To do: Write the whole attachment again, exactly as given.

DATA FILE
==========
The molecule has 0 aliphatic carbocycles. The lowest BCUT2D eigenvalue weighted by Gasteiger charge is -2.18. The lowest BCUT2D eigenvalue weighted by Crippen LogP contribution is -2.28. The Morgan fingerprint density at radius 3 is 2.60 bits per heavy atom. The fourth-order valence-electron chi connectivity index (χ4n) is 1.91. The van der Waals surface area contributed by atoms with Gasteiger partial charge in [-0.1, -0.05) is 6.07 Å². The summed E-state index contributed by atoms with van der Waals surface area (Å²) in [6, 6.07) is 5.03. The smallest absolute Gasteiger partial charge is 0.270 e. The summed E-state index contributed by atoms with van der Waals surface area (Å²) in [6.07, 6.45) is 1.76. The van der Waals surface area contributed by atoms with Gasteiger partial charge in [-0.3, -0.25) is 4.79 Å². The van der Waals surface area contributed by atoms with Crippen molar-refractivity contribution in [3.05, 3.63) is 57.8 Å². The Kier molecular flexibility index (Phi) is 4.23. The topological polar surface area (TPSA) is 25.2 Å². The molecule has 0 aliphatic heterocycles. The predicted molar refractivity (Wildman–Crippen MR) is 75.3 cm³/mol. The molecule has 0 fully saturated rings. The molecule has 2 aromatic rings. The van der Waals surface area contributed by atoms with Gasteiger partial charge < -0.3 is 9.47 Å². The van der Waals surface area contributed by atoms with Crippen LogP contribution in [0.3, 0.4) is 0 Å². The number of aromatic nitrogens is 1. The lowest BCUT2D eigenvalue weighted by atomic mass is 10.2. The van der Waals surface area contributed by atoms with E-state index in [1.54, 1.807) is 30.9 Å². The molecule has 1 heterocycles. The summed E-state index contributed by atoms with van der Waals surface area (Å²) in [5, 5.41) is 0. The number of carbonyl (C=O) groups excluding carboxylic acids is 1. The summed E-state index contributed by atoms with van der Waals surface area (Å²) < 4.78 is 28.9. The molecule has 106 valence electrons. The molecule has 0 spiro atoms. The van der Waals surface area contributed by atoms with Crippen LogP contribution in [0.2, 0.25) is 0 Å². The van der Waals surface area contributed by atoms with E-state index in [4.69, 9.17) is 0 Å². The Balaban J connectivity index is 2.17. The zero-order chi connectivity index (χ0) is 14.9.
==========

The molecule has 0 aliphatic carbocycles. The lowest BCUT2D eigenvalue weighted by Gasteiger charge is -2.18. The lowest BCUT2D eigenvalue weighted by Crippen LogP contribution is -2.28. The Morgan fingerprint density at radius 3 is 2.60 bits per heavy atom. The fourth-order valence-electron chi connectivity index (χ4n) is 1.91. The van der Waals surface area contributed by atoms with Gasteiger partial charge in [-0.1, -0.05) is 6.07 Å². The summed E-state index contributed by atoms with van der Waals surface area (Å²) in [6, 6.07) is 5.03. The smallest absolute Gasteiger partial charge is 0.270 e. The summed E-state index contributed by atoms with van der Waals surface area (Å²) in [6.07, 6.45) is 1.76. The van der Waals surface area contributed by atoms with Gasteiger partial charge in [-0.3, -0.25) is 4.79 Å². The van der Waals surface area contributed by atoms with Crippen molar-refractivity contribution in [3.05, 3.63) is 57.8 Å². The Kier molecular flexibility index (Phi) is 4.23. The topological polar surface area (TPSA) is 25.2 Å². The molecule has 0 aliphatic heterocycles. The predicted molar refractivity (Wildman–Crippen MR) is 75.3 cm³/mol. The molecule has 0 fully saturated rings. The molecule has 2 aromatic rings. The van der Waals surface area contributed by atoms with Gasteiger partial charge < -0.3 is 9.47 Å². The van der Waals surface area contributed by atoms with Crippen LogP contribution in [0.3, 0.4) is 0 Å². The number of aromatic nitrogens is 1. The lowest BCUT2D eigenvalue weighted by atomic mass is 10.2. The van der Waals surface area contributed by atoms with E-state index in [1.54, 1.807) is 30.9 Å². The molecule has 1 heterocycles. The summed E-state index contributed by atoms with van der Waals surface area (Å²) in [5, 5.41) is 0. The number of carbonyl (C=O) groups excluding carboxylic acids is 1. The summed E-state index contributed by atoms with van der Waals surface area (Å²) < 4.78 is 28.9. The molecule has 106 valence electrons. The molecule has 0 spiro atoms. The van der Waals surface area contributed by atoms with Crippen LogP contribution in [0.2, 0.25) is 0 Å². The van der Waals surface area contributed by atoms with E-state index in [4.69, 9.17) is 0 Å². The Balaban J connectivity index is 2.17. The zero-order chi connectivity index (χ0) is 14.9.